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John Nephew

Maplewood City Council Policy & Politics


Comp Plan Versus Zoning

As I discussed in my last entry, if we go to court in the CoPar suit, a judge will determine whether the city, exercising quasi-judicial authority, was arbitrary, unreasonable or capricious in deciding not to approve CoPar's conditional use permit application.

Many people who look at the CoPar situation wonder how the city's decision in September 2006 could possibly be called arbitrary, unreasonable, or capricious. The R-1(R) zoning requires lots at least 2 acres in size; CoPar's proposal had smaller lots; therefore it was turned down because it did not comply with the zoning regulations. What's the matter with expecting people to follow the rules? And why would the developer think they could build more houses on that land in the first place?

The problem is that Maplewood's zoning and our comprehensive plan on this parcel do not agree with one another -- and in Minnesota, the comprehensive plan trumps zoning.

The Conflict

First of all, the problems with Maplewood's comp plan. The southern portion of CoPar's property is guided as "R-1."

On page 30 of the Comp Plan, we are told, "Table 5 (on page 33) shows the maximum number of people per gross acre allowed . . . If someone wants to know how many units of a certain type of dwelling they can build, they should use Table 5." Unfortunately, Table 5 on page 33 does not specifically mention the R-1 land use category. It does say that, for "Single Dwelling," the city expects 2.9 people per unit. It also seems to cross reference "Single Dwelling" with the R-3L and R-3M land uses for 4.1 and 4.6 units per acre, respectively -- but those are multiple dwelling land uses. This makes no sense. Maybe it means that R-1 can have up to 4.1 or 4.6 units per acre, if there are some kind of headers missing from the right columns of the table that would clarify what they mean?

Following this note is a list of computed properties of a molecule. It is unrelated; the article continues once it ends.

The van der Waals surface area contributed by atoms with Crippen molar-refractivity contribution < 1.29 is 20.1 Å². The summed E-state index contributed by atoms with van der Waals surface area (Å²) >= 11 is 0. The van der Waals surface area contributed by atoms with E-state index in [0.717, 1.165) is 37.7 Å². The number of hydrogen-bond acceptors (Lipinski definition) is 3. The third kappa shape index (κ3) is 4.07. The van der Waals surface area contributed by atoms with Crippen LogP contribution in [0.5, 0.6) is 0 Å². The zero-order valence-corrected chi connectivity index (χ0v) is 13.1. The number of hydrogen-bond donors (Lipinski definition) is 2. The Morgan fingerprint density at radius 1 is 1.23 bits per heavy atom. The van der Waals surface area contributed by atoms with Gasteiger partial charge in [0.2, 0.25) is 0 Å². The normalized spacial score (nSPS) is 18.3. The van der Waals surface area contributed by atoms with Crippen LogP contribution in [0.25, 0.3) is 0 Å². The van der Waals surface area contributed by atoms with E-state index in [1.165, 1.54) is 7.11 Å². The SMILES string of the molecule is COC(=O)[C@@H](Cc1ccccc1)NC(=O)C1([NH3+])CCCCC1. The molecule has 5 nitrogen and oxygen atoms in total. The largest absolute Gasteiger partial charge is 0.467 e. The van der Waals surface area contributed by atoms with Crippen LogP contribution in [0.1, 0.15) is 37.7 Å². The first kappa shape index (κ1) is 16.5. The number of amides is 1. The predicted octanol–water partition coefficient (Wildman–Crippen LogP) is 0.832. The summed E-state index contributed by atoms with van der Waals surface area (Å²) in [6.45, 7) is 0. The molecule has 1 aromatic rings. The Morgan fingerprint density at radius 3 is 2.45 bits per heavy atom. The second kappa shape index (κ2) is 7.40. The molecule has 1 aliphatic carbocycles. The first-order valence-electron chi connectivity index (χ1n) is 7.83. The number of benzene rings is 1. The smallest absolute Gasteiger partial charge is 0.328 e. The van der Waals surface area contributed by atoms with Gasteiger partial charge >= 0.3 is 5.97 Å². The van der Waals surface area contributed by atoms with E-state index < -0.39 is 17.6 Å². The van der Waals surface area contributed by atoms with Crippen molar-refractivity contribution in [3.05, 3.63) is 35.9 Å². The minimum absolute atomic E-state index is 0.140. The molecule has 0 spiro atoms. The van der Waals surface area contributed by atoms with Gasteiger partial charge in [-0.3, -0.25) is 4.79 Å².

On page 32 of the comp plan, there is a much more clear listing of the land use categories. Under residential land use, it specifies that R-1 means "Single Dwelling (10,000-square-foot lot areas)." In other words, roughly 4.3 units per acre.

The Residential Land Uses has three categories of "Residential Estate" uses (RE-20, RE-30, and RE-40), that do specify larger lots (of 20/30/40 thousand square feet each, respectively). If larger lots were intended, why wasn't the land guided as one of these?

Also the R-1(R) zoning ordinance mentions land where municipal sanitary sewer and water service are not foreseen, thus requiring larger lots for septic systems. If a developer is willing to install sewer and water, are the large lots still necessary, given that the comp plan allows for higher densities under the R-1 land use?

So we appear to have a problem between the comp plan (lots as small as 10,000 square feet) and zoning (lots no less than 2 acres, or 87,120 square feet) on this parcel. Which can the developer -- or the neighboring residents -- rely on?

The Law

Unfortunately for Maplewood, the law is quite clear: If there's a disagreement between the Comp Plan and the zoning controls, the comp plan wins.

In several places, the Metropolitan Land Use Planning Act suggests that the Comprehensive Plan outranks zoning and other official controls. For example: